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“I would describe myself as a deformed troll”: Using Interpretative Phenomenological Analysis to explore body image struggles among palliative care patients.

Vas, Szilvia, POVEY, Rachel and CLARK-CARTER, David (2018) “I would describe myself as a deformed troll”: Using Interpretative Phenomenological Analysis to explore body image struggles among palliative care patients. Palliative Medicine. ISSN 0269-2163

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Abstract
Background. Illness adjustment is a widely studied area in the palliative care context. However, research focusing on how altered body image can affect men and women in palliative care is limited and unclear.
Aim. To explore the links between palliative care patients’ affected sense of self, altered body image and terminal illness adjustment.
Design. Semi-structured interviews were conducted, and the Interpretative Phenomenological Analysis approach was used to analyse patients’ experiences.
Setting/Participants. English-speaking, adult palliative care outpatients were interviewed at a local community hospice in the United Kingdom. The mean age was 55 years (ranging from 35 – 65).
Results. Analysis of accounts indicated three superordinate themes: (I) ‘Not being me’: self-discrepancy, (II) Existing in the landscape of loss, (III) Living and thriving in the landscape of loss. The most disturbing issues, such as appearance-focused struggles and low body-confidence were stemming from participants’ frustration over their lack of control and their attachment to their former self-image.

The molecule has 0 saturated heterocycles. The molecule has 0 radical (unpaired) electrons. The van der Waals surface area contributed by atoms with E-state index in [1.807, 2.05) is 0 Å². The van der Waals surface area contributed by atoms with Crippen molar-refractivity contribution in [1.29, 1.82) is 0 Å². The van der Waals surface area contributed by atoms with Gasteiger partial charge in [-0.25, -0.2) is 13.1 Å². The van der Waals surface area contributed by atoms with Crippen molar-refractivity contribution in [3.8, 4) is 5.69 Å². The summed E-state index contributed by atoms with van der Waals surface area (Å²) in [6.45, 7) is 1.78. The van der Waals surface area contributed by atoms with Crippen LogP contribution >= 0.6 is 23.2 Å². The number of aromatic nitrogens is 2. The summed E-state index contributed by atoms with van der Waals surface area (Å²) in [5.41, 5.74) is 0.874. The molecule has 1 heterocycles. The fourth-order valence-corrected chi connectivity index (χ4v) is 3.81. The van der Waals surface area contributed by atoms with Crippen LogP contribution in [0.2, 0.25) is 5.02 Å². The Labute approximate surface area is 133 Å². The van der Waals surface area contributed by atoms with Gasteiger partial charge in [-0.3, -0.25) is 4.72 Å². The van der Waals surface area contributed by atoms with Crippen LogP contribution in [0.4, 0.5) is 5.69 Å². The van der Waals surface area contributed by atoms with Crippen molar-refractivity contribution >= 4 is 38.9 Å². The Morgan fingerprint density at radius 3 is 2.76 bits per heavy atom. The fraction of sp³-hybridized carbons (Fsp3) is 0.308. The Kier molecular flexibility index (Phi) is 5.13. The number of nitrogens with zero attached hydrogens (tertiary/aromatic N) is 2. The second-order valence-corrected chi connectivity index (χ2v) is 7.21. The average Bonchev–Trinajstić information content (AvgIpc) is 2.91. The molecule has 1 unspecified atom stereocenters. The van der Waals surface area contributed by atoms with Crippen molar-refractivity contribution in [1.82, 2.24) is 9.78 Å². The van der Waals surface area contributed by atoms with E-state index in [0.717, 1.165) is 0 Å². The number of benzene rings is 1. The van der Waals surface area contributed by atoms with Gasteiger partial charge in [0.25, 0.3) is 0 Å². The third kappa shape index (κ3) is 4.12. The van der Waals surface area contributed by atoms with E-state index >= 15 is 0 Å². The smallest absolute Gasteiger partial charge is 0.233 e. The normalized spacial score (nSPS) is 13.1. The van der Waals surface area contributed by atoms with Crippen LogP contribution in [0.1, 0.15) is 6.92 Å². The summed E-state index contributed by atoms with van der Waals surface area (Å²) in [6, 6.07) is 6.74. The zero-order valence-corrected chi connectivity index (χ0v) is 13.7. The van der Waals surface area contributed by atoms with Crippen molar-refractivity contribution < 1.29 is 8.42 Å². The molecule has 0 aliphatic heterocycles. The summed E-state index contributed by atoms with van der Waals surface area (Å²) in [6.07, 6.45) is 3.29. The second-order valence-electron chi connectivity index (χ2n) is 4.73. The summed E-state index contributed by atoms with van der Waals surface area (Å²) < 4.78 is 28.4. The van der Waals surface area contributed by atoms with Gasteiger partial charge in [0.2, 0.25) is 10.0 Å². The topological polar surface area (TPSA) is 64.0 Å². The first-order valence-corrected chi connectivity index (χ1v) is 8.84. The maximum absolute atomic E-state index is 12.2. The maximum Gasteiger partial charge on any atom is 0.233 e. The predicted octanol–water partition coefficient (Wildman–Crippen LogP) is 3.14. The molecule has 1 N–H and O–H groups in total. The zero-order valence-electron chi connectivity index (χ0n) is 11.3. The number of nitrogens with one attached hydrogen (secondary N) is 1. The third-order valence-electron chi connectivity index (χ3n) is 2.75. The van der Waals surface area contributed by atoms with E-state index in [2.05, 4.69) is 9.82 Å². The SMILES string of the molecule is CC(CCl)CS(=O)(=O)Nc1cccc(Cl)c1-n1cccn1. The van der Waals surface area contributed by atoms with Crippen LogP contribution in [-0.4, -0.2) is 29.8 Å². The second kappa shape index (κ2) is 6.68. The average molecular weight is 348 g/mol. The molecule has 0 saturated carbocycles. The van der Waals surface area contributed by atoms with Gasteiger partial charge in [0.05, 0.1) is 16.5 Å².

Conclusions. The patients’ insights demonstrated that body image distress was prevalent amongst all respondents regardless of gender or diagnosis. A spiral model is described showing how discrepancy-based processing (i.e. ‘not being me’) and rigid attachment to former self, can have harmful consequences on palliative patients’ abilities to cope. In order to facilitate adjustment to a self-identity crisis resulting from a terminal diagnosis, it is necessary for professionals to recognise and address body image changes among palliative care outpatients.

Item Type: Article
Faculty: School of Life Sciences and Education > Psychology
Depositing User: Rachel POVEY
Date Deposited: 16 Nov 2018 15:16
Last Modified: 16 Nov 2018 15:16
URI: http://eprints.staffs.ac.uk/id/eprint/4922

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